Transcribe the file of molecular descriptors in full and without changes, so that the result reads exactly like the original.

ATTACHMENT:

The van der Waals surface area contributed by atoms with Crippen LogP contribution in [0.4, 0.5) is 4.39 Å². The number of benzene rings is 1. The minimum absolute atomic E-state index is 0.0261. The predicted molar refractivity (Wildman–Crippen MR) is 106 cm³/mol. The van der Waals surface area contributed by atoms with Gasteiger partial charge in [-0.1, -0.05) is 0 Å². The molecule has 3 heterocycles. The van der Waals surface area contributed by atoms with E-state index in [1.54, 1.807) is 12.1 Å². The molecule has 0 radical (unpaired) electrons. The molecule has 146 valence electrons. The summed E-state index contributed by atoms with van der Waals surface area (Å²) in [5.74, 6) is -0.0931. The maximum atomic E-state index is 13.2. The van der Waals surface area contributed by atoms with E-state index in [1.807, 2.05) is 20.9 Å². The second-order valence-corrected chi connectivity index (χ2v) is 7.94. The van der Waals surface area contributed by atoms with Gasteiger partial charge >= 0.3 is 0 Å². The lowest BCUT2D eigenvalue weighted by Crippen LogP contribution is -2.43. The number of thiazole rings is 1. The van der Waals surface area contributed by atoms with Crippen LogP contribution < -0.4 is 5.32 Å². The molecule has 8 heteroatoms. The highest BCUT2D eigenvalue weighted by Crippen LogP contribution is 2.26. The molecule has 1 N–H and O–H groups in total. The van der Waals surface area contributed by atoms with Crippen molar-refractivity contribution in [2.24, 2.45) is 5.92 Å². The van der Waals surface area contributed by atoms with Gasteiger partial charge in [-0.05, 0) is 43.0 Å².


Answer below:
The van der Waals surface area contributed by atoms with Crippen LogP contribution in [0.4, 0.5) is 4.39 Å². The number of benzene rings is 1. The minimum absolute atomic E-state index is 0.0261. The predicted molar refractivity (Wildman–Crippen MR) is 106 cm³/mol. The van der Waals surface area contributed by atoms with Gasteiger partial charge in [-0.1, -0.05) is 0 Å². The molecule has 3 heterocycles. The van der Waals surface area contributed by atoms with E-state index in [1.54, 1.807) is 12.1 Å². The molecule has 0 radical (unpaired) electrons. The molecule has 146 valence electrons. The summed E-state index contributed by atoms with van der Waals surface area (Å²) in [5.74, 6) is -0.0931. The maximum atomic E-state index is 13.2. The van der Waals surface area contributed by atoms with E-state index in [1.807, 2.05) is 20.9 Å². The second-order valence-corrected chi connectivity index (χ2v) is 7.94. The van der Waals surface area contributed by atoms with Gasteiger partial charge >= 0.3 is 0 Å². The lowest BCUT2D eigenvalue weighted by Crippen LogP contribution is -2.43. The number of thiazole rings is 1. The van der Waals surface area contributed by atoms with Crippen LogP contribution < -0.4 is 5.32 Å². The molecule has 8 heteroatoms. The highest BCUT2D eigenvalue weighted by Crippen LogP contribution is 2.26. The molecule has 1 N–H and O–H groups in total. The van der Waals surface area contributed by atoms with Crippen molar-refractivity contribution in [2.24, 2.45) is 5.92 Å². The van der Waals surface area contributed by atoms with Gasteiger partial charge in [-0.05, 0) is 43.0 Å².